Practical implications

Implications of these results suggest that a growing number of consumers place high importance on sustainability and engage in personal sustainability practices that impact behaviors such as QSR selection and a WTPP for QSR brands and products that are perceived as implementing sustainable practices.

Originality/value

This paper addresses a gap by assessing drivers of willingness of QSR customers to pay a premium for sustainable practices and if QSR brands sustainability practices differ in the minds of consumers.

Details

International Hospitality Review, vol. 33 no. 2
Type: Research Article
ISSN: 2516-8142

Keywords

Open Access
Article
Publication date: 6 October 2023

Michael Ottenbacher, Simone Busam, Robert James Harrington and Joachim Allhoff

This study aims to examine the factors of the vegan lifestyle on the travel experience. Special emphasis was placed on difficulties during travel and influencing factors for…

1310

Abstract

Purpose

This study aims to examine the factors of the vegan lifestyle on the travel experience. Special emphasis was placed on difficulties during travel and influencing factors for destination choice.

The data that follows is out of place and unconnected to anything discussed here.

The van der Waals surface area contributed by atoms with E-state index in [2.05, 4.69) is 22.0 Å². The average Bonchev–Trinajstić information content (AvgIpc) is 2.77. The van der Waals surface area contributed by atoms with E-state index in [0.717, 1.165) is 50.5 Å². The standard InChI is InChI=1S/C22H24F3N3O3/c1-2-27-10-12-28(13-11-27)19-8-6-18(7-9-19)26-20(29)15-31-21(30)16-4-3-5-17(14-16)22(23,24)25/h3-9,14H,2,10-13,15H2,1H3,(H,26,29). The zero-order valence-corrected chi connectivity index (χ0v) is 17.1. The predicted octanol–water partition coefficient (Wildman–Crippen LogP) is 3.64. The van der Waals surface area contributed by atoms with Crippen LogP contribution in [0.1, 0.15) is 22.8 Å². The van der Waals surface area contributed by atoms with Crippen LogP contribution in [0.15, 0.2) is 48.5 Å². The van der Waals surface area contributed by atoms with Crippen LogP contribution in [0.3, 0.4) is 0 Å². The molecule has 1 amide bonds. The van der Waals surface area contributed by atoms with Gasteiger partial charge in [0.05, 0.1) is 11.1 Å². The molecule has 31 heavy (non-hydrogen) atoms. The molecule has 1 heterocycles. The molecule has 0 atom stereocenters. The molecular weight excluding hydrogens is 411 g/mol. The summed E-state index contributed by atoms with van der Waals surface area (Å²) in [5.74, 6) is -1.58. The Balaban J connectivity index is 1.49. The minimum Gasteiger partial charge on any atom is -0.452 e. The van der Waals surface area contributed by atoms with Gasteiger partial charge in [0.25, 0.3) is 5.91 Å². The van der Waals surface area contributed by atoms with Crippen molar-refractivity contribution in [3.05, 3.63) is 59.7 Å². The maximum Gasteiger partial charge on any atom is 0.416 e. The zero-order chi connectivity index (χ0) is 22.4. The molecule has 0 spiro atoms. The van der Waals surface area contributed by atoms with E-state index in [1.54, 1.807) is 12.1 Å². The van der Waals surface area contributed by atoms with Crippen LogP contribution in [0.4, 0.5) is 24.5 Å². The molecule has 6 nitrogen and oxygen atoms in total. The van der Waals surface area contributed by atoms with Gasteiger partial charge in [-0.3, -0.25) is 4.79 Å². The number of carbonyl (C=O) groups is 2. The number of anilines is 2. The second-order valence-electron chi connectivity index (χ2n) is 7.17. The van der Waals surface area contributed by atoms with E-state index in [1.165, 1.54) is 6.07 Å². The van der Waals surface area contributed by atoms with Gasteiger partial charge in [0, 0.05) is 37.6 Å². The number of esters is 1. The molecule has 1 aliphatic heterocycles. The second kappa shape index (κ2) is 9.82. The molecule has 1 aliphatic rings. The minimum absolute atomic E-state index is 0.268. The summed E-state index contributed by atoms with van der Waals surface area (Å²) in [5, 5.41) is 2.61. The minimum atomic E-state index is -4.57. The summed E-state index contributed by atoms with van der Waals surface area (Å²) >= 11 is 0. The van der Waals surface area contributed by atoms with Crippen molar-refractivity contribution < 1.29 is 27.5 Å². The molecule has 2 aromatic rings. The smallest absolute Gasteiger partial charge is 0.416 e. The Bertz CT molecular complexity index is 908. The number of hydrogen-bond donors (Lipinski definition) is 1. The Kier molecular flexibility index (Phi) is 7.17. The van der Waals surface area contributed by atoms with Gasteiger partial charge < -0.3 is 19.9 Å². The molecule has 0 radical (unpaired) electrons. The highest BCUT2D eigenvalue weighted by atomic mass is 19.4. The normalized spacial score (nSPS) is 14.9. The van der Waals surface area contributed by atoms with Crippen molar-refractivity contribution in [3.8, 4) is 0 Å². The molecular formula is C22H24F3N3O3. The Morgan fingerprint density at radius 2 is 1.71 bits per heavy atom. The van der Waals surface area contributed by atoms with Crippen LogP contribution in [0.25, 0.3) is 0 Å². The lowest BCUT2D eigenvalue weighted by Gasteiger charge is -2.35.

Design/methodology/approach

The vegan lifestyle has emerged as a growing market. The dietary reference is well-known, but the impact of the vegan lifestyle on tourism has received less attention. Earlier researchers have cited motivations of ethics, the environment and health as key. An online survey was conducted within the target group of vegans to provide more understanding of vegan tourism.

Findings

A few participants stated that they refused to visit countries due to too high meat consumption or due to long flight distances. Nature was named as the most decisive factor for choosing a travel destination among the respondents. Problems that might arise were mainly the general lack of awareness about veganism, as well as the confusion between vegetarianism and veganism in the destinations. Most respondents indicated that these problems were generally prepared for during the pre-planning process.

Research limitations/implications

Research on vegan tourism is a relatively unexplored niche topic, the study used related topics adapted to a vegan tourism context.

Practical implications

Enhanced education about veganism among tourism service providers would be desirable to counteract such problems in the future and make the travel experience more carefree for vegans.

Originality/value

There has been little research in the field of vegan tourism, thus, this study provides valuable information on the needs and challenges of this growing market.

Details

International Hospitality Review, vol. ahead-of-print no. ahead-of-print
Type: Research Article
ISSN: 2516-8142

Keywords

Article
Publication date: 1 February 1974

Frances Neel Cheney

Communications regarding this column should be addressed to Mrs. Cheney, Peabody Library School, Nashville, Term. 37203. Mrs. Cheney does not sell the books listed here. They are…